Château Léoville Las Cases was originally part of the ancient Château Léoville estate which up to the time of the French revolution was the largest estate at over 120 hectares. It took up a vast portion of St-Julien in the 17th and 18th century. At the time of the revolution Léoville was owned by four family members split between the Marquis de Las Cases and his brother and two sisters. The Marquis encouraged the revolution and the Léoville estate was seized as a national asset. After the revolution, the remaining decedents of the family fought to have their land resorted to them. The quarter that had been owned by the Marquis was sold in 1826 to Hugh Barton and became Léoville Barton. The legal battle came to a successful conclusion in 1840 when Pierre Jean de Las Cases and his sister Jeanne were formerly recognised as the owners of the remaining Léoville estate. Marquis Pierre Jean de Lascases, the eldest son inherited half of the original Château Léoville estate, Pierre Jeanwas Maréchal de Camps (Field Marshall) under Napoleon. His son Adolphe inherited Las Cases on his death and the Gaston, Gabriel and Clothide all inherited equal shares on Adolphe’s death. Gabriel soon sold his share to Clothide who then owned 8/12th of the property.


It was at this time Théophile Skawinski the estate’s general manager acquired a share. Skawinski was a good leader and clever businessman. His son in law André Delon inherited his share and over the next generations the Delon’s increased their share. Today Jean Hurbert Delon, Skawinski’s great, great grandson runs the property.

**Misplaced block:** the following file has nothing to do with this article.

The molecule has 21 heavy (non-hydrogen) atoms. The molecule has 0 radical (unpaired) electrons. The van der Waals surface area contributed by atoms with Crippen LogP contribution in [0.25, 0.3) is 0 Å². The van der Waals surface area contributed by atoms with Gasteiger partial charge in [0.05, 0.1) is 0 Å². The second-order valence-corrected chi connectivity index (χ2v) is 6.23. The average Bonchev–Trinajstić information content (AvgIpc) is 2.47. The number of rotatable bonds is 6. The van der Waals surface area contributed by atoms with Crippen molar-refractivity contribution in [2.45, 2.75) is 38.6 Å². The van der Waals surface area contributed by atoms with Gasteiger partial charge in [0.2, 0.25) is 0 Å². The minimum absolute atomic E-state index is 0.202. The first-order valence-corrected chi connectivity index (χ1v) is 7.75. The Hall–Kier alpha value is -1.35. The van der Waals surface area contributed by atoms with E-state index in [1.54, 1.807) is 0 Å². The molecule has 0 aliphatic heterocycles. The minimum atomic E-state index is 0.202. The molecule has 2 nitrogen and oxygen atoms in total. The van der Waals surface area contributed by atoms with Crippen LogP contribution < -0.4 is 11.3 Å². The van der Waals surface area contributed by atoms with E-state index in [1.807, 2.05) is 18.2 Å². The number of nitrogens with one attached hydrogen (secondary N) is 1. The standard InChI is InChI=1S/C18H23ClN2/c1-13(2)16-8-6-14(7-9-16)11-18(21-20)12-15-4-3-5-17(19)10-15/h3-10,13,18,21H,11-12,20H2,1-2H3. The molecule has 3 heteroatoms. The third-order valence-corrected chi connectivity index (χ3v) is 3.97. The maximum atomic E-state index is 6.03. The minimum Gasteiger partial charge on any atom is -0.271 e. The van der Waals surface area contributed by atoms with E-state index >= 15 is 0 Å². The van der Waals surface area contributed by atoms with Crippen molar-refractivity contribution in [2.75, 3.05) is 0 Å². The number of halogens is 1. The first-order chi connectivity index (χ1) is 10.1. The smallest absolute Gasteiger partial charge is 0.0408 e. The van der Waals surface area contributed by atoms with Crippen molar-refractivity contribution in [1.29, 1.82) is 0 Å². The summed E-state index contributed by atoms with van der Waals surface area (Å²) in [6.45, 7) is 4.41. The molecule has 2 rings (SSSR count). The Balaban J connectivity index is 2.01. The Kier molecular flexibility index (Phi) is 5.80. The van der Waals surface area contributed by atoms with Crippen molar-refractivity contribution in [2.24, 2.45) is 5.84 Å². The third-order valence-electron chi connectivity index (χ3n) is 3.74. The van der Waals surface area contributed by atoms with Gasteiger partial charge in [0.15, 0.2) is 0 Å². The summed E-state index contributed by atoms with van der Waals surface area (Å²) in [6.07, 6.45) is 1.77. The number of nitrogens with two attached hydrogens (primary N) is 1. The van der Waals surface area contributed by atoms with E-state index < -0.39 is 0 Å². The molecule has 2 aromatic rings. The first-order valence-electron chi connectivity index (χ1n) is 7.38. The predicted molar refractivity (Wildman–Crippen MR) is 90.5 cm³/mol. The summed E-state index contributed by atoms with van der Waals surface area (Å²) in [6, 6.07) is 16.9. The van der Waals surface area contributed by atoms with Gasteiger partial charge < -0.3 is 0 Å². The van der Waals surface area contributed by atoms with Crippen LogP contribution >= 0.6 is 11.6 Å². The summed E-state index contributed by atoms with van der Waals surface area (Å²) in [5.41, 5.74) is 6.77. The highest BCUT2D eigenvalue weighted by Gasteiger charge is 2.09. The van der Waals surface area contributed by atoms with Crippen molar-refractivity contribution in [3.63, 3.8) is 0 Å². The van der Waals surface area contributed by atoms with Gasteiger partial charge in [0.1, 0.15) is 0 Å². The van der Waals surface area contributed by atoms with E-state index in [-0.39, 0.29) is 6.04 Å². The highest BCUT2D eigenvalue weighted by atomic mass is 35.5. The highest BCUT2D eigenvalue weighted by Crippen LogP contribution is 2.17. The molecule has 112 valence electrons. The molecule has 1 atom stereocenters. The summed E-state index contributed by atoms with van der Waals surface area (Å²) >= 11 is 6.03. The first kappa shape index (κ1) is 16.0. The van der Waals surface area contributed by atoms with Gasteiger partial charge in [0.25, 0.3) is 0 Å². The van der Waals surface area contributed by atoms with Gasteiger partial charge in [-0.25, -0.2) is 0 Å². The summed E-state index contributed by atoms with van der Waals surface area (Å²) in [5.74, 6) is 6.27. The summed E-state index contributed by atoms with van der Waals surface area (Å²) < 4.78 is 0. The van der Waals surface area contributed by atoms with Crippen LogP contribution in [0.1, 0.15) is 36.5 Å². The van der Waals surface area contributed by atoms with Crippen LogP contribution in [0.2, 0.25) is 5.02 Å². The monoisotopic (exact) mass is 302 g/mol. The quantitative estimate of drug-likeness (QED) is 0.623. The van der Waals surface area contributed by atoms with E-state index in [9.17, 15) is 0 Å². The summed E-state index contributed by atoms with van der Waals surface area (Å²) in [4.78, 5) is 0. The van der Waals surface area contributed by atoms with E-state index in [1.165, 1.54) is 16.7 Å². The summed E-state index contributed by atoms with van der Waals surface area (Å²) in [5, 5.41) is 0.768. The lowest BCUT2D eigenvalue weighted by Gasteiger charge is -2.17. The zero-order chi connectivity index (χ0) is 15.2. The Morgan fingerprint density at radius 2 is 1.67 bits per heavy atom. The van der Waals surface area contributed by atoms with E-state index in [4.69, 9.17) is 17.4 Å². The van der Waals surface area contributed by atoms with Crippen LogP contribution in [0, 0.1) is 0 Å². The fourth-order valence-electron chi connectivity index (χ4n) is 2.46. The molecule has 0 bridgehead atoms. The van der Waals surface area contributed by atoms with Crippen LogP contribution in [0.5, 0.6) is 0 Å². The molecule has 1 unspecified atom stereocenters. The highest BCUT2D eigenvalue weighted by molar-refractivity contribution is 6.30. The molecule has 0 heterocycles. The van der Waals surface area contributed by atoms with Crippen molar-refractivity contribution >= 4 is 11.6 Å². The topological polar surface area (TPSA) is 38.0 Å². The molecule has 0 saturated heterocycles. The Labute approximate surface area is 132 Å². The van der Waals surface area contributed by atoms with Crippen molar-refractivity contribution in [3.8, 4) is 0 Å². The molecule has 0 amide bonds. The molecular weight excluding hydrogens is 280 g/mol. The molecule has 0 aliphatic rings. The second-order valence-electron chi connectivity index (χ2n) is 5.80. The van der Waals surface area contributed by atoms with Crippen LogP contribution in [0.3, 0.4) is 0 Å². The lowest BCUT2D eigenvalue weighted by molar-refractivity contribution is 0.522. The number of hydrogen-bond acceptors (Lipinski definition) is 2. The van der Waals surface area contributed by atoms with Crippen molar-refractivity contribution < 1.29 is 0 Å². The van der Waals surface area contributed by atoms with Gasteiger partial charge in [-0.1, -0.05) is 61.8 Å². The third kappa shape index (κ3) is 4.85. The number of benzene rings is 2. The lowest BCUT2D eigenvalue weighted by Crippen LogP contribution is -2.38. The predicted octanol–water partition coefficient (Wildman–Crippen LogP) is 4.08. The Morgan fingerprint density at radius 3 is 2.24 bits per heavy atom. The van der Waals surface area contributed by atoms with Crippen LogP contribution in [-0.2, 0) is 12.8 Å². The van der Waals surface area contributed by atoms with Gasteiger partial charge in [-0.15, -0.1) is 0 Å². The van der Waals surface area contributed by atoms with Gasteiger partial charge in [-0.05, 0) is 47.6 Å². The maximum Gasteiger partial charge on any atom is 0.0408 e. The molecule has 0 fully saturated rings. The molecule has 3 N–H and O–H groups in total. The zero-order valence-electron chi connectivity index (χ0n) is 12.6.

Unique for the Médoc, the vineyards of Las Cases are mainly laid out in one block. The walled Grand Clos that borders Château Latour at the north of the St Julien appellation makes up half of the Las Cases estate and the gate of the Grand Clos vineyard is featured on the wines label. In the Bordeaux Wine Official Classification of 1855, launched at the Exposition Universelle de Paris, there were no Premier Cru wines from the St Julien appellation. Château Léoville Las Cases has been its strongest contender for many decades to be reclassified and today its prices often match those of the First Growth estates. The modernists coined the phrase Super Second; this was for those Médoc estates that if the 1855 classification were rewritten today would be promoted to first growth châteaux standing. Léoville Las Cases sits at the top of this list as for decades its wines combine the vigour, concentration and texture of great Cabernet Sauvignon with an exotic black fruit perfume that makes its complexity stand out in youth and develops with age.